Great powers are now trying to divide the world once again in spheres of influence; under this system you lose agency and subjectivity. The majority of the people are viewed as objects; this brings in the same position Ukrainians targeted by Russians and Palestinians hit by Israelis, as well as populations of Latin American countries subjugated by US influence and interventions. I think that people should always have the right to self-determination and to resist any kind of imperialistic aggressions. I know military help for Ukraine is a controversial and divisive question; still, now weapons are crucial for the survival of people resisting. We saw mass executions by Russians; stopping resistance does not mean to stop the war, it just means to pave the way for a dictatorial regime in Ukraine. People are oppressed and subject of terror: in order to have proper negotiations and prevent Russia from grabbing bigger portions of Ukraine we need some power on our side. Unfortunately, this power also relies on military resistance right now.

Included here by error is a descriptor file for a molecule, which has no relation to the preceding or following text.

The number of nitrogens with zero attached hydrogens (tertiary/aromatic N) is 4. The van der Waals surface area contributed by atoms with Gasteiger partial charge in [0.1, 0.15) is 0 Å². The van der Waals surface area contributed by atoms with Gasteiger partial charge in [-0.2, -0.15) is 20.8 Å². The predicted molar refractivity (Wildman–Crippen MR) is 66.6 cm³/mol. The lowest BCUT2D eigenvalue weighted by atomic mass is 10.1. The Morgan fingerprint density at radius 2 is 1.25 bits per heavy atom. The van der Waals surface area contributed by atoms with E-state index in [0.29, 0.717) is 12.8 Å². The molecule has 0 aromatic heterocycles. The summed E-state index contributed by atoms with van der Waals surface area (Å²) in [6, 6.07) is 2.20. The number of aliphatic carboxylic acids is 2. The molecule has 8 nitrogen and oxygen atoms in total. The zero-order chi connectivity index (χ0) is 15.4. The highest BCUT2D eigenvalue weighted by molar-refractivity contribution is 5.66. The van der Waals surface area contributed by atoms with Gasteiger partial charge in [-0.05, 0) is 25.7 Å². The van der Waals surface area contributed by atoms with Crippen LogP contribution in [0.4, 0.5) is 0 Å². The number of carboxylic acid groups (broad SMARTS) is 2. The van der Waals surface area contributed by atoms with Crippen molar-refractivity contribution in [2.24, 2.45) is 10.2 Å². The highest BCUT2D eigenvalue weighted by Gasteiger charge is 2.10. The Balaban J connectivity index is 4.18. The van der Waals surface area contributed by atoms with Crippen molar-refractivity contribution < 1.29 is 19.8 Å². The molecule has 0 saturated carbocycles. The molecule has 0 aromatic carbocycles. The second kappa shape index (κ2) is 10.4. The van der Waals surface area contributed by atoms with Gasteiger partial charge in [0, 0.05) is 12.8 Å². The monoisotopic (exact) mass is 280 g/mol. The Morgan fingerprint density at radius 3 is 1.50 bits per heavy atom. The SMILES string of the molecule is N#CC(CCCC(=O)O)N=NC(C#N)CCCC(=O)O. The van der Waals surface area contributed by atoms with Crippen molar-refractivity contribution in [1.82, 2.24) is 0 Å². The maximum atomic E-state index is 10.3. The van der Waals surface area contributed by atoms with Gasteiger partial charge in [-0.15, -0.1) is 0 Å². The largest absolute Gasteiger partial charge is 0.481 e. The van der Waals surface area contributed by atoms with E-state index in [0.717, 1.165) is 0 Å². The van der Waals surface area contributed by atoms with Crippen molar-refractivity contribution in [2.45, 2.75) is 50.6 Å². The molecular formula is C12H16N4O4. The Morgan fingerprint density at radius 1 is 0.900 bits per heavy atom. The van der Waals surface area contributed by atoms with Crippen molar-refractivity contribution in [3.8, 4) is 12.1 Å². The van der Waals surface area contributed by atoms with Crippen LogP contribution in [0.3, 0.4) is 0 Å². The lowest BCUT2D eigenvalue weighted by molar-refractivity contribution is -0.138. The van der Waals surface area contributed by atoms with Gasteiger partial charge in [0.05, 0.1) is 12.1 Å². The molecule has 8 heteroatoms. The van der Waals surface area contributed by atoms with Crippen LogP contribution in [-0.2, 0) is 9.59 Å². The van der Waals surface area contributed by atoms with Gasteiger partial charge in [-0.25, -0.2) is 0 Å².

To comrades who think that is wrong to help Ukrainian military resistance I would ask to think what they would do in this situation. It is counterproductive to prevent military aid to Ukrainians in this situation. But I would also like them to consider that if it is against their principle to support armed resistance they can provide other kinds of help, with refugees for example, but also by promoting political initiatives.
All the issues you mentioned are global issues: climate justice, women and migrants’ rights. we need to go beyond national borders and act on a transnational level if we want to pursue such goals. The war in Ukraine is part of a chain of imperialistic and nationalistic wars. War inevitably stirs up nationalistic sentiments, it happens every time. So, it is really important that we show that international solidarity exists and also that our suffering nowadays is connected to the suffering of other people around the world. Millions of refugees are desperate to find a place and this reminds us of refugees coming in these years from Syria, Iraq, Afghanistan, Somalia, Sudan etc. that have faced discriminations and obstacles. This has to teach us to treat people humanly and to combat all discriminations. We would like to change the way of thinking not only regarding Ukraine, we want to highlight the situation of oppressed people so we need to connect with the global context, especially people who suffer like us for injustices and inequalities. This means that we have to put forward demands able at pushing for a more egalitarian view of the world.
Source > Transnational Social Strike